Well, YMMV, but MythTV works great in our house. I've been running it for a little over 2 years now, and while it has had a couple of instances of downtime I wouldn't trade it for any commercial product I've seen. Not only does it work great in it's TiVo like capacity with 200+ hours of recording time, but it intigrates flawlessly with my mp3 collection, allowing us to play all of our music through the same device, and the ROM emulation allows me to play old Atari games in front of my tv like it was '85 all over again. If I see an article on slashdot about a show I want to record, I've got a handy web interface to set up the recording from work. The wife loves it, and has told me repeatedly that she couldn't live without it anymore. I'm already planning a super system upgrade to throw in multiple tuner cards in a centralized server so we can watch our shows from any tv or computer in the house. That being said, I'm recommending that my Mom get a Tivo. I love my MythTV, but it does take some patience/skills that she doesn't have, and as her defacto tech support, I don't want to deal with it either.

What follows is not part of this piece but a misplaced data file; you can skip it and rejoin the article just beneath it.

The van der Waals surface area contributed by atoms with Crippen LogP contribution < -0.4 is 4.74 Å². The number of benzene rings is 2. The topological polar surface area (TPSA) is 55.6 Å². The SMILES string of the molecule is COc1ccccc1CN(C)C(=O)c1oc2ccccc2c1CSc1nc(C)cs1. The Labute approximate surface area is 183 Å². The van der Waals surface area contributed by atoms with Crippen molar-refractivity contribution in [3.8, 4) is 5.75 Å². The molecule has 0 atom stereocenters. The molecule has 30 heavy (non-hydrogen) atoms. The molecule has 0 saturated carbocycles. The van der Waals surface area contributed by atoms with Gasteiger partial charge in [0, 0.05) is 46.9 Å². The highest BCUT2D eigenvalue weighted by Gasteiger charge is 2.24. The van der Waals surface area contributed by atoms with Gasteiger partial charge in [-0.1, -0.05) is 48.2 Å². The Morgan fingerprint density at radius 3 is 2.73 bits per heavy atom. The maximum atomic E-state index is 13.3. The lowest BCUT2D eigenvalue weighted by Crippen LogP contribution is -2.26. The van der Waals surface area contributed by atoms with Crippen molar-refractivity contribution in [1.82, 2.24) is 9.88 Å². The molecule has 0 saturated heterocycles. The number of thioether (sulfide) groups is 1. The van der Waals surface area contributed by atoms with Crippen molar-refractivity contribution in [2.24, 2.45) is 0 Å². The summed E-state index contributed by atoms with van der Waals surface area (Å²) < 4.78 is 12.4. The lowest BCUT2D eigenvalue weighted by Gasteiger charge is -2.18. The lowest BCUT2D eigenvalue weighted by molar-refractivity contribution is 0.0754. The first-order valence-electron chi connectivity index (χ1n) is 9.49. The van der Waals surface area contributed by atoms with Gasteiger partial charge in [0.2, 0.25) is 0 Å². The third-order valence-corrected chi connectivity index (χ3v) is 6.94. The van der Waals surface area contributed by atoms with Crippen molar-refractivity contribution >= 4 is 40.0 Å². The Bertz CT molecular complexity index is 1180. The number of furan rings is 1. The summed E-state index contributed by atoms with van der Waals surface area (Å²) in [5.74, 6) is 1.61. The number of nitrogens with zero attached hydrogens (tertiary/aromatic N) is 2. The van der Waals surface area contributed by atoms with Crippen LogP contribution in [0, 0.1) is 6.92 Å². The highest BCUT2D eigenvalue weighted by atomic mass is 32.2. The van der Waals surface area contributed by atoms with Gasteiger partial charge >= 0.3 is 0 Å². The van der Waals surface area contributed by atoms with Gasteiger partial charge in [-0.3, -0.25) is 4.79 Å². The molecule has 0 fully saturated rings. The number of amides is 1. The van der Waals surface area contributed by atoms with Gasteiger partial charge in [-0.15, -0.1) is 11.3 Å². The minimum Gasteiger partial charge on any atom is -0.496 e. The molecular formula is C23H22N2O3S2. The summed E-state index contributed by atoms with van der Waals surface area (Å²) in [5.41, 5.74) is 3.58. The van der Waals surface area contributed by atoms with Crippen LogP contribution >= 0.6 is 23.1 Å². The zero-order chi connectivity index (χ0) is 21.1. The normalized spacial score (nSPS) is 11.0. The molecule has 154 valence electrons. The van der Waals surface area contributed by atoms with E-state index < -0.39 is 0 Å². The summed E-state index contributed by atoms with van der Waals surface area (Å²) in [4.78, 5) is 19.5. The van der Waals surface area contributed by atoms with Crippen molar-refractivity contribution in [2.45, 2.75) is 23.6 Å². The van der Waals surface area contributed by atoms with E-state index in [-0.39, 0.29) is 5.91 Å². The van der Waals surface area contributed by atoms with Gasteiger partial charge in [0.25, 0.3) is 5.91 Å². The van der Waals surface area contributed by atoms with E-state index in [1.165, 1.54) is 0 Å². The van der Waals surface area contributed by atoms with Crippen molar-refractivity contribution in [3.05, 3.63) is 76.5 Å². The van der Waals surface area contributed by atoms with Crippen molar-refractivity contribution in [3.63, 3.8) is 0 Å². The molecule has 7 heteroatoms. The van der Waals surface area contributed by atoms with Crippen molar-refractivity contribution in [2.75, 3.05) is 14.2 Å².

Well... (0)

AltGrendel (175092) | more than 8 years ago | (#13766846)

If we had to pick an annoyance, it's that you can't seem to bring up the program guide or navigate the menu without stopping the live TV or recording that you're watching.
It gives you something to do during commercials.

Re:Well... (1)

Skye16 (685048) | more than 8 years ago | (#13767028)

Also, this is bullshit with regards to SageTV. I'm doing it right now as I scan through other stuff to watch.

Windows based? Who cares? (2, Insightful)

Anonymous Coward | more than 8 years ago | (#13766847)

When we have MythTV on the penguin, and even MythTV based LiveCDs, who honestly cares about running a windows PVR?

And with all the DRM and such on windows these days, who would WANT to run a windows based PVR? Ignoring of course that adding xp pro to some hardware pumps the cost of that PVR by $150 ... tivo killer eh? ...eesh...


Re:Windows based? Who cares? (3, Insightful)

The Lynxpro (657990) | more than 8 years ago | (#13766902)

"When we have MythTV on the penguin, and even MythTV based LiveCDs, who honestly cares about running a windows PVR?"